1.5) (Ha! Could BHSB possibly get any more publicity? What they are doing is admittedly awesome, and friends of mine have had perfectly lovely dinners there, but the whole place irks the fuck out of me in that special way that super Slow Foodie things can be so irksome. Give any chef, not just the anointed Dan Barber, a zillion dollars and a magnificent parcel of land, and she will build an amazing restaurant on it, I promise you. And while they absolutely deserve praise for only cooking what they grow, I hate to break it to every major and minor media outlet in the area, if not the country, but, um, oodles of restaurants – and vegan meal delivery services! – do pretty much the same thing, just without all the bells and whistles (= star chefs, Rockefellers, and P.R. agents). Yes, most don’t do it to the obsessive extent that they do but…oh, nevermind. Just thinking about them is tiring. (Also, I shouldn’t really talk smack about the Rockefellers – they bought many hundreds of dollars’ worth of my truffles last year. Thank you, Rockefellers, and please remember Lagusta’s Luscious for your holiday party needs this year!)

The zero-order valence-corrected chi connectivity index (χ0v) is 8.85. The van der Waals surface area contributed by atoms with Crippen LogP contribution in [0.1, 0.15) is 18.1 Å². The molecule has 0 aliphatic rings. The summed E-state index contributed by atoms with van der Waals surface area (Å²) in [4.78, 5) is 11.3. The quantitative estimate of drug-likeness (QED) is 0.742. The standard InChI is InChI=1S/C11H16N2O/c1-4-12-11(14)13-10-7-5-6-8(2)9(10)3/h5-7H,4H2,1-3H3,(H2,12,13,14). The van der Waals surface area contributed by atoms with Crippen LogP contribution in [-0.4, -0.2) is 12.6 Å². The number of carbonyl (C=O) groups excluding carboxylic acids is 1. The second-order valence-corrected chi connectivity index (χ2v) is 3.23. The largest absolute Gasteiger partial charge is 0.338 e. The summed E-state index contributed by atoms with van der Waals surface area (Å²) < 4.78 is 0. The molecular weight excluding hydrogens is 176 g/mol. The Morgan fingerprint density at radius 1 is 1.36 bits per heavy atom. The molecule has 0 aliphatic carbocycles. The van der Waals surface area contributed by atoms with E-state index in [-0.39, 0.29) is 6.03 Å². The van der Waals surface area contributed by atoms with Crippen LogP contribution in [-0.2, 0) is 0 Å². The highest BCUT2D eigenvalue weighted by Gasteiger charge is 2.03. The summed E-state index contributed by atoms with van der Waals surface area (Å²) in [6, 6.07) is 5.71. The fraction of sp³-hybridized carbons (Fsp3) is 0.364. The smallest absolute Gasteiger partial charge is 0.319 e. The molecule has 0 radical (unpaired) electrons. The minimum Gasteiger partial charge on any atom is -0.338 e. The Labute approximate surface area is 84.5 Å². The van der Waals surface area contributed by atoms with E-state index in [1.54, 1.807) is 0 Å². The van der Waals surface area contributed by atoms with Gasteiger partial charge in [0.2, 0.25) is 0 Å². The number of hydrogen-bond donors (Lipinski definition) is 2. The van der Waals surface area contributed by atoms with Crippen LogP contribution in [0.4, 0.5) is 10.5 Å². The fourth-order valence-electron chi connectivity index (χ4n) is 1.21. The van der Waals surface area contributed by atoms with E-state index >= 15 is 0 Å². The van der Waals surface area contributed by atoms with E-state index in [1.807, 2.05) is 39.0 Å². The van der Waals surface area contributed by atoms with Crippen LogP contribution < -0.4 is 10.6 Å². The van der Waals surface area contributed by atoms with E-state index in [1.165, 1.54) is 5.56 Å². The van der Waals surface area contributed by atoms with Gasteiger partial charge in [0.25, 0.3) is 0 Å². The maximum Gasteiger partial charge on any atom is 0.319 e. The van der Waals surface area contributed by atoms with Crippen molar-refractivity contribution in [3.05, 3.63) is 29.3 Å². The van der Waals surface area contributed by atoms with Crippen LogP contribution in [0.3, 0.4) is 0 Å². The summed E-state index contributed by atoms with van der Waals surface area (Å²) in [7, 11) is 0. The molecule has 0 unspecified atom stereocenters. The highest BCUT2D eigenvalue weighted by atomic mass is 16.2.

Also, I emailed them (Blue Hill at Stone Barns, not the Rockefellers) to make a reservation recently, but knowing how insane they are about seasonability and fearing a dinner of micro zucchini steamed with nothing on it but salt because they don’t use olive oil or something (or this ridiculous-looking creation, OY VEY! This is what everyone I know snacks on between lunch and dinner – good honest CSA-fresh veggies. Something about the pomposity of calling it “vegetables on a fence” makes me want to poke my eyes out with those nails, do you feel me?), I straight up asked: is it worth it for two upstate vegans, one a chef herself, both of whom know all about the bounties of Hudson Valley produce, to come for dinner? Do they, perhaps, do innovative things with house-fermented tempeh or anything else that might be interesting to my particular demographic? I asked all this very politely, because I do respect them and did feel I should see the damn place for myself since it was inspiring such orgasmic outbursts of p.c. purple prose from the foodie press. But I wasn’t up for paying triple digits for a dinner of the same veggies I get from farmers every week prepared by people with no understanding of the vagaries of vegan cuisine. They very promptly and kindly responded: they don’t grow soybeans, so I will be treated to a 100% vegetable meal. I’m sure it would have been a very nice meal, but I declined.*)